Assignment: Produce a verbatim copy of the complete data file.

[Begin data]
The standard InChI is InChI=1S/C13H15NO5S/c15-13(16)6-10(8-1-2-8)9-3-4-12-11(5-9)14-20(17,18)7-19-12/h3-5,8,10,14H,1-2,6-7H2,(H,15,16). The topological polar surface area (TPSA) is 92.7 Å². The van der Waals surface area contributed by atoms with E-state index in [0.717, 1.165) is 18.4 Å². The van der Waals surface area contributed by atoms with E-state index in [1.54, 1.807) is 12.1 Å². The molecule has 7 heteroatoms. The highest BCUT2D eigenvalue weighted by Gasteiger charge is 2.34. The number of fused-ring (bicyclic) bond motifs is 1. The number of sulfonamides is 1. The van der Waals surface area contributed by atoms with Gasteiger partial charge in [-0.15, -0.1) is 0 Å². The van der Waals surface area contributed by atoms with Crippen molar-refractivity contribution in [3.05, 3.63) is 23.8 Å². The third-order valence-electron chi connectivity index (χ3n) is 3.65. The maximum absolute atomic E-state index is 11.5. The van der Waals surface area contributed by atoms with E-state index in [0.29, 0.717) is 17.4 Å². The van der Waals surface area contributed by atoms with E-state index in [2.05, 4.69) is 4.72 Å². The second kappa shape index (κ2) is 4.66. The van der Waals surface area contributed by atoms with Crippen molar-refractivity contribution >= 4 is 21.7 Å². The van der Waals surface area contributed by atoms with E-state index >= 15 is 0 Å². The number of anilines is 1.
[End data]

The standard InChI is InChI=1S/C13H15NO5S/c15-13(16)6-10(8-1-2-8)9-3-4-12-11(5-9)14-20(17,18)7-19-12/h3-5,8,10,14H,1-2,6-7H2,(H,15,16). The topological polar surface area (TPSA) is 92.7 Å². The van der Waals surface area contributed by atoms with E-state index in [0.717, 1.165) is 18.4 Å². The van der Waals surface area contributed by atoms with E-state index in [1.54, 1.807) is 12.1 Å². The molecule has 7 heteroatoms. The highest BCUT2D eigenvalue weighted by Gasteiger charge is 2.34. The number of fused-ring (bicyclic) bond motifs is 1. The number of sulfonamides is 1. The van der Waals surface area contributed by atoms with Gasteiger partial charge in [-0.15, -0.1) is 0 Å². The van der Waals surface area contributed by atoms with Crippen molar-refractivity contribution in [3.05, 3.63) is 23.8 Å². The third-order valence-electron chi connectivity index (χ3n) is 3.65. The maximum absolute atomic E-state index is 11.5. The van der Waals surface area contributed by atoms with E-state index in [0.29, 0.717) is 17.4 Å². The van der Waals surface area contributed by atoms with E-state index in [2.05, 4.69) is 4.72 Å². The second kappa shape index (κ2) is 4.66. The van der Waals surface area contributed by atoms with Crippen molar-refractivity contribution >= 4 is 21.7 Å². The van der Waals surface area contributed by atoms with E-state index >= 15 is 0 Å². The number of anilines is 1.